By Viola Larson, Naming His Grace blog.
We get Letters! Well if you are an ordained member of Journey Presbyterian Church in Folsom, California you got a letter inviting you to a meeting. The invite came by way of what was the Sacramento Presbytery’s discernment team but is now the engagement team. This is a requirement of the new dismissal policy. According to the letter this will be a consultation “with the leadership of the church.” The letter states the consultation will be:
- To explore the possibility of reconciliation
- To discuss the practical consequences of dismissal of the congregation
- To discuss issues of disharmony and possible mitigation
- To discuss how members whom hold deeply held differing convictions can work with members of differing views
The letter also requests that we read an article which is attached to the new dismissal policy. The paper is Theology of Forbearance by James Calvin Davis(1). I have read it twice now and intend to read it again. The paper has some helpful points in it, but also is problematic. One problem is that it wanders back and forth between thoughts about people leaving a denomination for various reasons and people leaving the church universal. This is of course not the author’s intent but it happens unless the writer clearly defines the meaning of “the Church.”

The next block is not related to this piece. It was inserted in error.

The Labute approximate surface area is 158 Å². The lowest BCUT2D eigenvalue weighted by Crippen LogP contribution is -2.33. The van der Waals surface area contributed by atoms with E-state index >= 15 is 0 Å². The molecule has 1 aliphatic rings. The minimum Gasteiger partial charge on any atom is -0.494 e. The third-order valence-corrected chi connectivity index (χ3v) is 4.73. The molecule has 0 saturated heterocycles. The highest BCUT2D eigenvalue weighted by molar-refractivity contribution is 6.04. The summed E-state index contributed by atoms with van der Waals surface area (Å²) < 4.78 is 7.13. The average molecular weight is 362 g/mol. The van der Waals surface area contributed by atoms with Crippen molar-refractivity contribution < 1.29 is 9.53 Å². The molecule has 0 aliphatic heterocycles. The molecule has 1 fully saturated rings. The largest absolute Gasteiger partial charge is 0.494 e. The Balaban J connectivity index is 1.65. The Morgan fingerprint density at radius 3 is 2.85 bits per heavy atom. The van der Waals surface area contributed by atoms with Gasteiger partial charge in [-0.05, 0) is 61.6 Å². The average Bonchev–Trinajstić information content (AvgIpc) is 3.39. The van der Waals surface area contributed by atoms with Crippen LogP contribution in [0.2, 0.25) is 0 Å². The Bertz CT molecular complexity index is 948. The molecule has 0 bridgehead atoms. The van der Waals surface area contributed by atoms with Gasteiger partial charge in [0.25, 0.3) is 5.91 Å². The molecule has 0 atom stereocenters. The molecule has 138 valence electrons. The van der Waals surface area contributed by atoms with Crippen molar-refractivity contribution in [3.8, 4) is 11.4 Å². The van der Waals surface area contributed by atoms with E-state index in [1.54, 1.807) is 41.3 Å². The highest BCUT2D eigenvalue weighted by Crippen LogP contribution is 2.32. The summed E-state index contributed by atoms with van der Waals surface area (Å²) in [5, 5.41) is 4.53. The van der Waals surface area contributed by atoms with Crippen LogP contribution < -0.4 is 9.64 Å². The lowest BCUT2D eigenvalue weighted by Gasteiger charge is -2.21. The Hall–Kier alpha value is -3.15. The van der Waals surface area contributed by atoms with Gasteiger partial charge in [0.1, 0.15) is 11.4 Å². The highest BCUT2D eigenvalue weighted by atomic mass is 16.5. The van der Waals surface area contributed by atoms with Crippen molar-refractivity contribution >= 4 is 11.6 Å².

In the paper the early Massachusetts Bay church is one example. A distinction is made between the church, which wanted to stay a part of the English Anglican Church while reforming it, and Roger Williams who thought they should leave because of the corruption in the Anglican Church. However the fact that the Anglican Church left the Roman Catholic Church over the desire for King Henry the VIII to divorce his wife is not mentioned in the paper.
And while the church was a leading example of a reformed congregation the officials of Massachusetts Bay not only exiled Roger Williams, they also hung one of the first Quakers to preach in the colony, a woman named Mary Dyer. This is not a good example of a group of people seeking renewal without splitting off from the mother denomination. Of course it was, after all, the 1700s.